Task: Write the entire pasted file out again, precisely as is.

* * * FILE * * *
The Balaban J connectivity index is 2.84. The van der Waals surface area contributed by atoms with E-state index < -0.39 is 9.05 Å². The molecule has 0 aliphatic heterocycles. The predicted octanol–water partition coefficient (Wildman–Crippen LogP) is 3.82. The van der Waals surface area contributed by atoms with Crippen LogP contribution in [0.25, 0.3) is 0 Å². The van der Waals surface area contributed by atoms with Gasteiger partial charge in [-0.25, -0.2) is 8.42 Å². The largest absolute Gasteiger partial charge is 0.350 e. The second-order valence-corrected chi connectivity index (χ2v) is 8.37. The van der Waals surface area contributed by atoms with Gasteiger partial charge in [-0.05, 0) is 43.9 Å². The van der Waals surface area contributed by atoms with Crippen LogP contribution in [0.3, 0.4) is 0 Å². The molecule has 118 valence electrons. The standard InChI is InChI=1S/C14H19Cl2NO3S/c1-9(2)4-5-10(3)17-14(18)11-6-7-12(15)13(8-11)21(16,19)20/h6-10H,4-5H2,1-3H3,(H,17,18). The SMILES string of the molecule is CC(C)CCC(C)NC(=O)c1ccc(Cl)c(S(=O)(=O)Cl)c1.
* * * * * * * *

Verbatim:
The Balaban J connectivity index is 2.84. The van der Waals surface area contributed by atoms with E-state index < -0.39 is 9.05 Å². The molecule has 0 aliphatic heterocycles. The predicted octanol–water partition coefficient (Wildman–Crippen LogP) is 3.82. The van der Waals surface area contributed by atoms with Crippen LogP contribution in [0.25, 0.3) is 0 Å². The van der Waals surface area contributed by atoms with Gasteiger partial charge in [-0.25, -0.2) is 8.42 Å². The largest absolute Gasteiger partial charge is 0.350 e. The second-order valence-corrected chi connectivity index (χ2v) is 8.37. The van der Waals surface area contributed by atoms with Gasteiger partial charge in [-0.05, 0) is 43.9 Å². The van der Waals surface area contributed by atoms with Crippen LogP contribution in [0.3, 0.4) is 0 Å². The molecule has 118 valence electrons. The standard InChI is InChI=1S/C14H19Cl2NO3S/c1-9(2)4-5-10(3)17-14(18)11-6-7-12(15)13(8-11)21(16,19)20/h6-10H,4-5H2,1-3H3,(H,17,18). The SMILES string of the molecule is CC(C)CCC(C)NC(=O)c1ccc(Cl)c(S(=O)(=O)Cl)c1.